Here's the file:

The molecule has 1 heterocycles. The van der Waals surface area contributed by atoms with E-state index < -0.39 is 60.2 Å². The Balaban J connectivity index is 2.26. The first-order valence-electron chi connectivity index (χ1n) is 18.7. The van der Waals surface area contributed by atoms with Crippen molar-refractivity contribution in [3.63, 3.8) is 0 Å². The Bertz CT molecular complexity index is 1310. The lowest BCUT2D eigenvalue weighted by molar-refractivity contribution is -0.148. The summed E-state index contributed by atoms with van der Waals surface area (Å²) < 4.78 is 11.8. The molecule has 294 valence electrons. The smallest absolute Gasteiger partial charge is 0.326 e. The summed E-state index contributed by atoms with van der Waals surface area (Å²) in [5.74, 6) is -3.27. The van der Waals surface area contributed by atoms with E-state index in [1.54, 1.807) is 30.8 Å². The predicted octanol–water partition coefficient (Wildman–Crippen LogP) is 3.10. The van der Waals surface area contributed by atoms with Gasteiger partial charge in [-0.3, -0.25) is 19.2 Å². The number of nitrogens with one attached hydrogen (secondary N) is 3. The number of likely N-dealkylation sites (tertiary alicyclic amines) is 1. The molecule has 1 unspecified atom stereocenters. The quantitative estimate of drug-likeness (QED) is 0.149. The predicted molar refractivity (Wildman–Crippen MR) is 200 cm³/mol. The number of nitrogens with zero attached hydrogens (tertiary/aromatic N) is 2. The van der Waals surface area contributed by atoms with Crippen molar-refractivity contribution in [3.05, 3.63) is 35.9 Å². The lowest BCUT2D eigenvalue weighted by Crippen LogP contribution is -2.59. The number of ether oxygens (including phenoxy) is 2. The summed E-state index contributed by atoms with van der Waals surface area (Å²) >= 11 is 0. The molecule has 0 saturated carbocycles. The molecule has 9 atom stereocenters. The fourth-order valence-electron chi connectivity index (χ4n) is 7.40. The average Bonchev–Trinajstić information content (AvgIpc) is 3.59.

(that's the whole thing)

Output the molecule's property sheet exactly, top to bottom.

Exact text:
The molecule has 1 heterocycles. The van der Waals surface area contributed by atoms with E-state index < -0.39 is 60.2 Å². The Balaban J connectivity index is 2.26. The first-order valence-electron chi connectivity index (χ1n) is 18.7. The van der Waals surface area contributed by atoms with Crippen molar-refractivity contribution in [3.63, 3.8) is 0 Å². The Bertz CT molecular complexity index is 1310. The lowest BCUT2D eigenvalue weighted by molar-refractivity contribution is -0.148. The summed E-state index contributed by atoms with van der Waals surface area (Å²) < 4.78 is 11.8. The molecule has 294 valence electrons. The smallest absolute Gasteiger partial charge is 0.326 e. The summed E-state index contributed by atoms with van der Waals surface area (Å²) in [5.74, 6) is -3.27. The van der Waals surface area contributed by atoms with E-state index in [1.54, 1.807) is 30.8 Å². The predicted octanol–water partition coefficient (Wildman–Crippen LogP) is 3.10. The van der Waals surface area contributed by atoms with Gasteiger partial charge in [-0.3, -0.25) is 19.2 Å². The number of nitrogens with one attached hydrogen (secondary N) is 3. The number of likely N-dealkylation sites (tertiary alicyclic amines) is 1. The molecule has 1 unspecified atom stereocenters. The quantitative estimate of drug-likeness (QED) is 0.149. The predicted molar refractivity (Wildman–Crippen MR) is 200 cm³/mol. The number of nitrogens with zero attached hydrogens (tertiary/aromatic N) is 2. The van der Waals surface area contributed by atoms with Crippen molar-refractivity contribution in [3.05, 3.63) is 35.9 Å². The lowest BCUT2D eigenvalue weighted by Crippen LogP contribution is -2.59. The number of ether oxygens (including phenoxy) is 2. The summed E-state index contributed by atoms with van der Waals surface area (Å²) >= 11 is 0. The molecule has 0 saturated carbocycles. The molecule has 9 atom stereocenters. The fourth-order valence-electron chi connectivity index (χ4n) is 7.40. The average Bonchev–Trinajstić information content (AvgIpc) is 3.59.